A key outcome of the classification process should be an accurate position description, including selection criteria, or, as some organisations prefer to call it, a job/person specification.  Such a tool is vital for effective recruitment and selection, but it can also drive and support effective induction, training, performance appraisal, salary review, career development, and succession planning activities once the appointee is on board.

 

As in the case of job design, job classification should occur at the time the job is created, so that the results of the classification exercise, as outlined above, can assist in the recruitment and selection of the most appropriate person for the job.  However, the subtle difference is that job classification aids the employer in selecting the best candidate, whereas job design helps make the job more attractive to potential candidates (as well as maximising the effectiveness of the organisation’s human resources).

 

Of course, in the same way that job redesign can occur at any point in the job’s life cycle, with or without an incumbent, the same applies to job reclassification.  The trigger for reclassification could be a radical restructure, or more subtle, incremental changes over time that eventually lead to the classification being out of alignment with the role’s current purpose and focus - in the latter case, the instigator of the reclassification could be either the employer or the employee.

 

Whereas job design processes are generally subjective - what makes a job attractive and fulfilling for a certain employee or group of employees within an organisation may bear little resemblance to what appeals to other individuals or groups - job classification processes, at least within organisations that have such processes clearly established, are far more objective, even formulaic.  In fact, one could almost go so far as to say that job design is the art, whereas job classification is the science.  Because classifications are often used as benchmarks against which relative remuneration/benefits and status are weighed and granted, one classification approach (albeit, a quite generic one) may be used by even large and diverse organisations to assign classifications to individual roles.  The same ‘one size fits most’ approach does not usually apply in job design - except in the case of very small and/or very homogeneous groups of employees – and individual style and preference, within reason, may play a much larger part.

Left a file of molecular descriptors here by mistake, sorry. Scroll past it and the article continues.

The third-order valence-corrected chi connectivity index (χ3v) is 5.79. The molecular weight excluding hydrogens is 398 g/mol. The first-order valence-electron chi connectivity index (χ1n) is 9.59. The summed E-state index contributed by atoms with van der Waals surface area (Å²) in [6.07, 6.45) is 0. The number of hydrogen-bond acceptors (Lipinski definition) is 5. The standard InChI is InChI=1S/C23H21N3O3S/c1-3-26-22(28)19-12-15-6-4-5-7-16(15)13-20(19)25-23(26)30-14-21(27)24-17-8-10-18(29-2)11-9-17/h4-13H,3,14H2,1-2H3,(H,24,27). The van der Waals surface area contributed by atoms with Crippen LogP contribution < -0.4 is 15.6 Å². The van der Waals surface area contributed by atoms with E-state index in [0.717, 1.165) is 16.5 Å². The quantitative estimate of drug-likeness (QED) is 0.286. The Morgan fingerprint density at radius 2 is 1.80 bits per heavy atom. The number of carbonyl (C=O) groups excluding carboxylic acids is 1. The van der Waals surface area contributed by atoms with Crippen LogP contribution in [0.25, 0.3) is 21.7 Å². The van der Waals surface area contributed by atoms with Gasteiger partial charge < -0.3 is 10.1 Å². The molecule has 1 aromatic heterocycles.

However, in the era of Mr Ford and his Model T (“Of course you can have it in any colour – as long as its black”), there wouldn’t have been the same level of differentiation between job design and job classification – it is more likely that one process would have fed directly off the other.  No doubt the design of jobs on the assembly line was based around the type of worker (physically strong men; less strong, but still able-bodied men; women; older children; and men with disabilities) who could and would be willing to perform them, with the job classifications determined accordingly.

 

So a few things have changed for the better over the last 80-90 years… the way in which jobs are designed and classified… and the fact that you can get your Ford in almost any colour you desire, including black!

 

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By Trevor Neville, Principal, and Kirsten Ferguson (Human Resource Management Consultant), TranZition Professional and Executive Recruitment, Level 3 Waterfront Place, 1 Eagle Street, Brisbane Qld 4000. Email: trevor@tranzition.com.au  Web: www.tranzition.com.au